By now most Defense Command readers will be familiar with my blatant thievery when it comes to building the fleet that protects Earth in the 2230s. Aside from invoking Second World War veteran HMCS Sackville, and borrowing battle ideas from the likes of Admiral the Lord Howe, I’ve also consistently ripped off the modern Royal Canadian Navy. Indeed, I’ve always felt (perhaps hoped) that the Belt Squadron draws upon much of the best of our real RCN today.
It’s rich source material.
Back in 2008, Commander Steven Virgin (CO) and Lieutenant Commander Angus Topshee (XO) of the Canadian frigate HMCS Toronto came round to the LCMSDS on a speaking tour. This was just after their ship had taken part in a NATO cruise around Africa, which for the most part had been geared towards piracy deterrence. Their presentation, and particularly the conversation afterward, was hugely insightful. They had quite a story to tell.
The highlight of their operation (as far as I was concerned) was rescuing a Yemeni soldier, who’d been part of a small garrison on a volcanic island in the Red Sea… an island which abruptly went active. On her own initiative, Toronto sailed straight in and saved one of the doomed men from the fire –– damned near literally.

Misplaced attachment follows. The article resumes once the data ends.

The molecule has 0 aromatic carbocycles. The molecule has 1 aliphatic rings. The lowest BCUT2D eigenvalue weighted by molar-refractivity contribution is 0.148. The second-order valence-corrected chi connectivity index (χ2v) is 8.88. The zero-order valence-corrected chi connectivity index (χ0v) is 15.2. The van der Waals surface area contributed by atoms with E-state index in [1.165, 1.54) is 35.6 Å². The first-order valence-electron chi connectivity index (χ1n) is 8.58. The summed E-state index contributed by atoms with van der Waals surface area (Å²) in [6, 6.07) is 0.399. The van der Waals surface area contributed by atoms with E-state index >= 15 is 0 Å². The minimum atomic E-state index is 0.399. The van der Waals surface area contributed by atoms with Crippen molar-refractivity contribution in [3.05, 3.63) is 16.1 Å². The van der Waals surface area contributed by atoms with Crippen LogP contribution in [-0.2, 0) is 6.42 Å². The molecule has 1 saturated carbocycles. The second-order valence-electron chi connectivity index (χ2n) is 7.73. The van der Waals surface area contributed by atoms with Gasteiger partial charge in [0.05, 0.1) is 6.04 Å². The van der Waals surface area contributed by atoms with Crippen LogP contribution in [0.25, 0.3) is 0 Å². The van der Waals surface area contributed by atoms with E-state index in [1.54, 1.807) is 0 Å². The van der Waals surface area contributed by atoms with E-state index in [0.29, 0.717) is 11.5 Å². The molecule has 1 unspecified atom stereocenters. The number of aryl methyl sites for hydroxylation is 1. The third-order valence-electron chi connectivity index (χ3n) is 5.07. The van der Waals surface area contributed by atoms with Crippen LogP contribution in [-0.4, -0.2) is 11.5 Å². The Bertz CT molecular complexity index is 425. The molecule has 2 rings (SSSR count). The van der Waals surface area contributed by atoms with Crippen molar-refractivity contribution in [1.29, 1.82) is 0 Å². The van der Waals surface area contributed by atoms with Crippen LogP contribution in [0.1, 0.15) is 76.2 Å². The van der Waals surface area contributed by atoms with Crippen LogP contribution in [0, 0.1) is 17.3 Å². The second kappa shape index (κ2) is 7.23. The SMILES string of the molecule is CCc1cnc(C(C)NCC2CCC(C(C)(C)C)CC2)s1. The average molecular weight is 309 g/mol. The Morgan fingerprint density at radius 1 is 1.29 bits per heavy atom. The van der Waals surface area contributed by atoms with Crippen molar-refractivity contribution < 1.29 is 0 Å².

It was dramatic and a bit gallant –– in the best traditions of Defense Command’s finest, but far more impressive than anything that happened during the Martian War, because it was real. And as they talked about it, Virgin and Topshee seemed frankly rather modest. I was impressed, as I consistently am when dealing with the commanding officers I’ve met from the Canadian Forces.
Because of these sorts of impressions, I never had any qualms about finding the best people to crew Defense Command’s most elite formation. Every military has its finest, and its worst, but knowing the caliber of the people I’ve met from the likes of the RCN, it was only natural that the Belt Squadron live up to their standards (the old Independent Squadron and the Forge Squadron, perhaps not so much).
Anyway, all this comes to mind now because, just last Friday, Toronto was at it again –– this time making one of the largest maritime drug busts in history. Having just taken over from Regina as Canada’s representative in Operation Artemis, the frigate caught up to a suspicious vessel in the Indian Ocean, sent over a boarding team, and found $100 million worth of heroin aboard. Not a bad day’s work for current-CO David Patchell and his crew.
And the sort of day that I’m sure Wes Pellew, Kris Jacobs, Matt Baxter, or (obviously) Karen McMaster would have had –– except they’d have done it against pirates in spaceships, prowling around the asteroid belt.
So, if you miss Defense Command (and are waiting impatiently for Black Sun –– sorry, it’ll be quite a while), keep an eye out for the exploits of real navies like the RCN. I certainly am.